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A working computer and scanner...that means it is time to get back to work on the geomorph sequence. A lot of the discussion in this set of tutorials has been focused around square geomorphs. They're the easiest for most people to wrap their heads around. But my preferred form of geomorph is based around the hexagon, these tend to produce more organic and interesting shapes. This is true for natural environments, but it's no less true for urban environments. The example set of geomorphs above as a simple two-phase system. One edge type is plain, the other edge type has a road piercing the centre. There could be dozens of combinations and permutations for each of the two phases around the hexagonal edges, but a quick look at the variety of buildings and road shapes shows that there could literally be hundreds of possible options when drawing these map fragments. But you certainly don't need to create hundreds of designs for the system to be effective. Usin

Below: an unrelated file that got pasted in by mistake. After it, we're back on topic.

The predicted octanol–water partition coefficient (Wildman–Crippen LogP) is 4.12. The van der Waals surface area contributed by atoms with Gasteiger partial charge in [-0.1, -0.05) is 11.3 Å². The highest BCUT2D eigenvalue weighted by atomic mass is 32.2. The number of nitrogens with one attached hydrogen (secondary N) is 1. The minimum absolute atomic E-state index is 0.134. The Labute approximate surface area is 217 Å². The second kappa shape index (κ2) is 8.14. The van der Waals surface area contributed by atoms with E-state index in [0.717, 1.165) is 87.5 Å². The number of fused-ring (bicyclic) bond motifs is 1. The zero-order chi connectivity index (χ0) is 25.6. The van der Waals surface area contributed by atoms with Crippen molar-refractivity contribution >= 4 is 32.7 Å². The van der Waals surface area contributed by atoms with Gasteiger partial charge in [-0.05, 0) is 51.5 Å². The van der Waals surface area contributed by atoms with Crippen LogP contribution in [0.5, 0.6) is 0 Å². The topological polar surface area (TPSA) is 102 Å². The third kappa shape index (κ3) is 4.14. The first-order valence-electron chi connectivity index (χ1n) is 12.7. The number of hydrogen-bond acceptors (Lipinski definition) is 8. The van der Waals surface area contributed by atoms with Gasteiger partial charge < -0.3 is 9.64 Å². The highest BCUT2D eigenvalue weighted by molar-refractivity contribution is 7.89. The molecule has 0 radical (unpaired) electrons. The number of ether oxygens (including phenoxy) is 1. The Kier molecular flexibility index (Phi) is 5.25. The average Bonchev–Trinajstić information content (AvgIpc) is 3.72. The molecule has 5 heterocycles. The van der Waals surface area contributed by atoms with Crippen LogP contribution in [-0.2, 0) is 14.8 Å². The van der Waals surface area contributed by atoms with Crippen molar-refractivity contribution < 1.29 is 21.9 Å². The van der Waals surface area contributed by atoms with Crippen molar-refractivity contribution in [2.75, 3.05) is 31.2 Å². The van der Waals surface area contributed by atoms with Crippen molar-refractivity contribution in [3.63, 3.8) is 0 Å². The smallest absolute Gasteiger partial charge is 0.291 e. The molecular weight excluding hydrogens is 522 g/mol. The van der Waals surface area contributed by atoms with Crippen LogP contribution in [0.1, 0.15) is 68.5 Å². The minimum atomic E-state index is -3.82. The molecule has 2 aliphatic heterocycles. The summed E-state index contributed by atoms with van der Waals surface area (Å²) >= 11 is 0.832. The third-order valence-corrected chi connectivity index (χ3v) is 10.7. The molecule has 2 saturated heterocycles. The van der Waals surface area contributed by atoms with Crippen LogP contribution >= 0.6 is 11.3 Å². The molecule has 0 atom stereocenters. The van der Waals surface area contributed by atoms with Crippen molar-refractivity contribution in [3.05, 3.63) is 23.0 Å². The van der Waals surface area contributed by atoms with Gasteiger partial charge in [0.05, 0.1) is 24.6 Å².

Based on a request from a reader, we move back to the urban environment. This time focusing on a variety of roof types, and how they might be depicted in a map. A lot of fantasy cartographers limit themselves to the outlines of buildings when they draw maps for their towns, but I find that adding in roof lines creates a sense of depth and detail. I could easily add more detail regarding towns and urban environments, but for the moment this will do...the next few tutorials will move back to nature. I might even get to sewers, catacombs and dungeons eventually.